Saturday, March 29, 2014

Of Titanic Proportions

O city of sound and motion!

O city of endless stir!
From the dawn of the misty morning,
To the fall of the evening air;
From the night of the morning shadows
To the sound of the shipyard horn;
We hail thee Queen of the Northland,
We who are Belfast born.                                   

~Thomas Carnduff, Songs from the Shipyards, 1924

Belfast as a city has a fascinating history.  In addition to all of its political history from The Troubles, Belfast is also one of the capitals of shipbuilding around the globe because of its deep harbor and played an important role in industrialization at the turn of the century.  In fact, Belfast is where the Titanic was built and the port from which she sailed on her ill-fated voyage.  The harbor today is still an important feature in international shipping and shipbuilding.  When I visited in March, the harbor's activity centered around a large oil rig that had been hauled across the Atlantic Ocean from Brazil in order to be repaired in Belfast before being returned to Brazil.  One of the main reasons why the rigger traveled such a great distance for its repairs is due to its size and the fact that the Belfast shipyard is one of the few in the world that can accommodate such large jobs.  And in the middle of the vast shipyard, sits the Titanic Museum.

The museum is really interactive and takes you through the development and growth of the shipbuilding industry in Belfast's earlier days to the birth of the Titanic, what went wrong on her voyage, and the discovery of her remains on the ocean floor.  In this post, I am including my pictures and video from the museum, as well as some of the fascinating history from the museum's several exhibits as written by the museum.  Enjoy!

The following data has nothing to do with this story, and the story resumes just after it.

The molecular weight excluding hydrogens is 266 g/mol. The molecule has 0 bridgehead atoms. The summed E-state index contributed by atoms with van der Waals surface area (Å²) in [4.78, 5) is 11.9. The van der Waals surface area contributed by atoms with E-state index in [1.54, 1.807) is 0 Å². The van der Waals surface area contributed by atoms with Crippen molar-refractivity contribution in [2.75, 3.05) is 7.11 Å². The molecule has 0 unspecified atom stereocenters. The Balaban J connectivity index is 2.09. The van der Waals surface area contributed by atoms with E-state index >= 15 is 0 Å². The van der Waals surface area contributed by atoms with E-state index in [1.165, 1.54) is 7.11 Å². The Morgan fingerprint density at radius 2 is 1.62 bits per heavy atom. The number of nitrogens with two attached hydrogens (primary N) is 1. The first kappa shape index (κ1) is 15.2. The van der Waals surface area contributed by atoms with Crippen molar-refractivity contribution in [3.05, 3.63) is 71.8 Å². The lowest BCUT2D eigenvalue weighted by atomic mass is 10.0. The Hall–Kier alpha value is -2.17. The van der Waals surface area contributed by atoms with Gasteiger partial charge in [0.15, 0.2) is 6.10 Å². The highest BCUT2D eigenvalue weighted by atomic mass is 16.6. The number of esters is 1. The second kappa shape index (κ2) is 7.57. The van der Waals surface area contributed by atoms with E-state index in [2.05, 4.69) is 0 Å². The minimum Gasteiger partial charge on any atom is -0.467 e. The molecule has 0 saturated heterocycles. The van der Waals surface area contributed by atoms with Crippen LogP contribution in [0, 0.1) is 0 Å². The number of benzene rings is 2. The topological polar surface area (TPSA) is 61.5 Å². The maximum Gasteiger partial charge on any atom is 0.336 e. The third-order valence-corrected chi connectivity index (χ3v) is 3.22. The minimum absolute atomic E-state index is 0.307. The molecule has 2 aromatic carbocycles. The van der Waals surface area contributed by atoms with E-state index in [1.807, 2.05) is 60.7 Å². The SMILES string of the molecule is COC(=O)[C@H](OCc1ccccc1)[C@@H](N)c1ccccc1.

The Harbor and Early Shipbuilding in Belfast
From the early 1600s, Belfast had a port where the rivers Lagan and Farset meet.  The port became increasingly important for trade, and by the early 1700s was the leading port in the north of Ireland.

As trade expanded, the quays were enlarged to accommodate more ships.  However, shallow water, bends in the river channel, and inadequate quays were restricting growth.  By 1785, the Ballast Board was formed to manage and improve the port and harbor.  In the mid 1800s, the Lagan was straightened and the Victoria Channel was created to improve access.  Improving the flow of the Lagan and expanding the harbor and shipbuilding facilities allowed shipbuilding to flourish on a large scale in Belfast.

The earliest record of ships being built in Belfast is from 1663.  Shipbuilding as a major industry began in 1791 when William Ritchie established his works on the Lagan.  At this time, ships were built from wood.  In 1838, the first iron vessel was built in Belfast.  This was a Lough Neagh steamer – the Countess of Caledon.  In the second half of the 19th century, Belfast became renowned for constructing iron and later steel ships.

Samson and Goliath
Even today, Belfast is famous for its shipbuilding (as seen in the oil rigger described above).  One of the reasons why is that the Belfast shipyard is home to cranes of Biblical proportions, aptly named Samson and Goliath.  Goliath is the shorter at 96 meters high, Samson is 10 meters taller (106 meters).  The cranes can safely lift 840 tons each.  Samson and Goliath were designed by the German engineering company Krupp.  Goliath was completed in 1969, Samson in 1974.  The dock they stand over is a massive 556 meters by 93 meters and is the largest building dock in Europe.

Other Major Industries Contributing to Shipbuilding in Belfast

Several other factors contributed to Belfast becoming a global center for shipbuilding.  These include the large ropeworks, linen mills, and boombing tobacco industries also present in Belfast at the time.

As shipbuilding in Belfast grew, so did the need for a large and reliable supply of rope.  The Belfast Ropeworks was established to meet this demand, replacing a number of smaller companies.  The business quickly flourished.  The Board of Directors included Gustav Wolff as chairman along with other men ‘to whose influence, capital, and enterprise its success is due.’